Research shows 5x computer science participation at schools in program
3 min readSep 11, 2018


Note: As of September 2020, this post contains outdated language or graphics referencing “underrepresented minorities.” To see our current language policy around race, ethnicity, and gender, see this support article.

Since’s launch, we’ve been asked: “Can our public schools really teach computer science?” We had embarked on a national program to prepare tens of thousands of teachers to add computer science to the school curriculum — a subject most of them had never learned themselves! Since then, we’ve had 80,000 teachers attend our workshops, and to show their success, we’ve shared the impressive number of students in their classrooms and the number who took or passed the AP Computer Science exam.

Today, we’re excited to share stronger evidence from a formal research study, conducted by West Coast Analytics, measuring the impact of the professional learning program for CS Principles.

Schools in the program see 5x increase in student participation and success in CS

Compared with similarly-situated schools, a school’s participation in the program causes an estimated five-fold increase in the number of students that take, and earn qualifying scores on the AP Computer Science Principles exam.

Even greater gains for young women and underrepresented minorities

Among young women and underrepresented minorities, the results are even more encouraging. A school’s participation in the program causes an estimated ten-fold increase in the number of Black students that took the AP exam, and a near 7-fold increase in the number of Black students who earned qualifying scores versus similar schools.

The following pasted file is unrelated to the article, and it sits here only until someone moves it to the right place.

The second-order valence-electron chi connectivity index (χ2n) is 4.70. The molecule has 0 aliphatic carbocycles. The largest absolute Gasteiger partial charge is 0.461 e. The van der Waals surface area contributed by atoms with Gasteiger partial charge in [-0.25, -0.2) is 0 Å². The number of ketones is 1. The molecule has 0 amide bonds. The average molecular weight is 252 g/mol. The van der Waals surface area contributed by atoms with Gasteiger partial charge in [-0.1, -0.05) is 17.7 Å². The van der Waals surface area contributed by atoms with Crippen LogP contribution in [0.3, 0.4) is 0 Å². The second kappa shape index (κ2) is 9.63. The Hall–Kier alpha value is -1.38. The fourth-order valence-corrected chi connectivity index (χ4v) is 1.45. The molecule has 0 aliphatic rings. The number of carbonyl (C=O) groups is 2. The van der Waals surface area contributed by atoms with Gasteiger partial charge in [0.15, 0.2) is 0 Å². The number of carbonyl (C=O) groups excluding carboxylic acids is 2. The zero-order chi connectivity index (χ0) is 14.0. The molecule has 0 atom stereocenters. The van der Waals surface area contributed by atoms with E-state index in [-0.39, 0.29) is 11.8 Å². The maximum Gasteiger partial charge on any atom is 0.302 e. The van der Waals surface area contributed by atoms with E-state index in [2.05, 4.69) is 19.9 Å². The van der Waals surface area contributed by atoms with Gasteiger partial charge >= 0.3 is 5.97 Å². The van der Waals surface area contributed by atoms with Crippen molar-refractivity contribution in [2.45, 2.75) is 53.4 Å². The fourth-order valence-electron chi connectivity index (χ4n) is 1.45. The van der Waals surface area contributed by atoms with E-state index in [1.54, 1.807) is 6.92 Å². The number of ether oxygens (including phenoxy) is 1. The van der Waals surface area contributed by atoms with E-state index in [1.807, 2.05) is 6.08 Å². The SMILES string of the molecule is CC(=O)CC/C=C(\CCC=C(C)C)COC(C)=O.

We’re a long way from balanced representation of young women and underrepresented minorities in computer science, and these results are incredibly promising. Last year we showed that racial diversity of students in classrooms almost mirrored their school population. If every school in the U.S. had similar results, we’d see far greater equity in this field.

Preparing students for the future

A high school background in computer science is foundational for every career, regardless of whether a student wants to become a lawyer, a doctor, a farmer, or a computer scientist. Of the students in our classrooms, 78% report an interest in studying more computer science. Whether they continue their studies or not, their early exposure to computer science will better prepare them for the 21st century.

And although not every student passed the AP exam, research shows that students who take AP courses and exams have a greater likelihood of attending college, earning better grades, and graduating from college on time, regardless of whether or not they pass the exam.

Our professional learning program works

The study compared AP Computer Science exam participation and scores at schools with a teacher that had gone through the Professional Learning Program, versus a set of comparison schools furnished by the College Board and statistically matched on location, size, and demographic makeup. You can read the full study here.

The Professional Learning Program

Designed with a comprehensive approach to address issues of diversity and equity, the professional learning program prepares schools and teachers to add computer science to the school curriculum, and to increase participation, especially among young women and underrepresented minorities. uses a variety of strategies to improve diversity, and we focus on schools in low-income neighborhoods where students have historically not had access to computer science.

We’re excited to share research that shows the impact that the strategy and approach are making on a larger scale. These students are destined for success, and we can’t wait to see what they accomplish.

Baker Franke, Research and Evaluation Manager


--® is dedicated to expanding access to computer science increasing participation by young women and students from other underrepresented groups.